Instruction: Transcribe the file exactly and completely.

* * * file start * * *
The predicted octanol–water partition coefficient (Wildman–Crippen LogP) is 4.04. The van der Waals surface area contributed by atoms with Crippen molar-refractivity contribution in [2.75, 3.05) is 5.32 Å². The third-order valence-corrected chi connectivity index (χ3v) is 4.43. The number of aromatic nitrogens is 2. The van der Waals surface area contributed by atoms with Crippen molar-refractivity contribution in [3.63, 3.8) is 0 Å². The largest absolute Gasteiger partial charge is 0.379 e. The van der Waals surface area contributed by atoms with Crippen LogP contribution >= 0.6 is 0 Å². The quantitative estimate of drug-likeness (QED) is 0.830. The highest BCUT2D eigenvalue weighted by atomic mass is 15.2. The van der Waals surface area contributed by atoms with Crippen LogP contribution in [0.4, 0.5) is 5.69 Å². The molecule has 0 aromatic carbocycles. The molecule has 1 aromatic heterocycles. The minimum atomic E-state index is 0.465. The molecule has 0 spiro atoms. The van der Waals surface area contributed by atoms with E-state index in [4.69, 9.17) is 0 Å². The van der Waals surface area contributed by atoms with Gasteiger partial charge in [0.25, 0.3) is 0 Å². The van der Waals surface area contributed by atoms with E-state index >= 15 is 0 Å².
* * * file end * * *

The predicted octanol–water partition coefficient (Wildman–Crippen LogP) is 4.04. The van der Waals surface area contributed by atoms with Crippen molar-refractivity contribution in [2.75, 3.05) is 5.32 Å². The third-order valence-corrected chi connectivity index (χ3v) is 4.43. The number of aromatic nitrogens is 2. The van der Waals surface area contributed by atoms with Crippen molar-refractivity contribution in [3.63, 3.8) is 0 Å². The largest absolute Gasteiger partial charge is 0.379 e. The van der Waals surface area contributed by atoms with Crippen LogP contribution >= 0.6 is 0 Å². The quantitative estimate of drug-likeness (QED) is 0.830. The highest BCUT2D eigenvalue weighted by atomic mass is 15.2. The van der Waals surface area contributed by atoms with Crippen LogP contribution in [0.4, 0.5) is 5.69 Å². The molecule has 0 aromatic carbocycles. The molecule has 1 aromatic heterocycles. The minimum atomic E-state index is 0.465. The molecule has 0 spiro atoms. The van der Waals surface area contributed by atoms with E-state index in [4.69, 9.17) is 0 Å². The van der Waals surface area contributed by atoms with Gasteiger partial charge in [0.25, 0.3) is 0 Å². The van der Waals surface area contributed by atoms with E-state index >= 15 is 0 Å².